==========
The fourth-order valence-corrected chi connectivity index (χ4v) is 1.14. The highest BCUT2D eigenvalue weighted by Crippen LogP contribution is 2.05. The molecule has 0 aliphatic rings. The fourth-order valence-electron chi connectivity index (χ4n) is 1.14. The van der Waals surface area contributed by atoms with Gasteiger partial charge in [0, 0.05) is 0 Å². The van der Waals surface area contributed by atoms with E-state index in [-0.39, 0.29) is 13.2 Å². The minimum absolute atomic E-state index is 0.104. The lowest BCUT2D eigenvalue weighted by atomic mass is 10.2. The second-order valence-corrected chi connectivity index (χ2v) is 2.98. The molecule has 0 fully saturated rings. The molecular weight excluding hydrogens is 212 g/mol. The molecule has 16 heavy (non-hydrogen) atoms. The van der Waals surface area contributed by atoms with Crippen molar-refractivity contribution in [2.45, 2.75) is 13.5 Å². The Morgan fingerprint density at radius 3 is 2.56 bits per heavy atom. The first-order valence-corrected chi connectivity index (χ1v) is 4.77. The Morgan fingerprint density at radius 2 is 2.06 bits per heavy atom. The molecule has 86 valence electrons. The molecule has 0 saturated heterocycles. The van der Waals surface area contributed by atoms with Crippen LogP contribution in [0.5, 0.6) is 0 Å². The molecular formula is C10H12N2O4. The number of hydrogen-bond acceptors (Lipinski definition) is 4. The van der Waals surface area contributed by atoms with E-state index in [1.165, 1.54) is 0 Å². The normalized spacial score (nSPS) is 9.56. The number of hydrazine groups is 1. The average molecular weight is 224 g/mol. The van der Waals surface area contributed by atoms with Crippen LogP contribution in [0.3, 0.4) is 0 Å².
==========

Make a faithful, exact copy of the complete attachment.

The fourth-order valence-corrected chi connectivity index (χ4v) is 1.14. The highest BCUT2D eigenvalue weighted by Crippen LogP contribution is 2.05. The molecule has 0 aliphatic rings. The fourth-order valence-electron chi connectivity index (χ4n) is 1.14. The van der Waals surface area contributed by atoms with Gasteiger partial charge in [0, 0.05) is 0 Å². The van der Waals surface area contributed by atoms with E-state index in [-0.39, 0.29) is 13.2 Å². The minimum absolute atomic E-state index is 0.104. The lowest BCUT2D eigenvalue weighted by atomic mass is 10.2. The second-order valence-corrected chi connectivity index (χ2v) is 2.98. The molecule has 0 fully saturated rings. The molecular weight excluding hydrogens is 212 g/mol. The molecule has 16 heavy (non-hydrogen) atoms. The van der Waals surface area contributed by atoms with Crippen molar-refractivity contribution in [2.45, 2.75) is 13.5 Å². The Morgan fingerprint density at radius 3 is 2.56 bits per heavy atom. The first-order valence-corrected chi connectivity index (χ1v) is 4.77. The Morgan fingerprint density at radius 2 is 2.06 bits per heavy atom. The molecule has 86 valence electrons. The molecule has 0 saturated heterocycles. The van der Waals surface area contributed by atoms with Crippen LogP contribution in [0.5, 0.6) is 0 Å². The molecular formula is C10H12N2O4. The number of hydrogen-bond acceptors (Lipinski definition) is 4. The van der Waals surface area contributed by atoms with E-state index in [1.165, 1.54) is 0 Å². The normalized spacial score (nSPS) is 9.56. The number of hydrazine groups is 1. The average molecular weight is 224 g/mol. The van der Waals surface area contributed by atoms with Crippen LogP contribution in [0.3, 0.4) is 0 Å².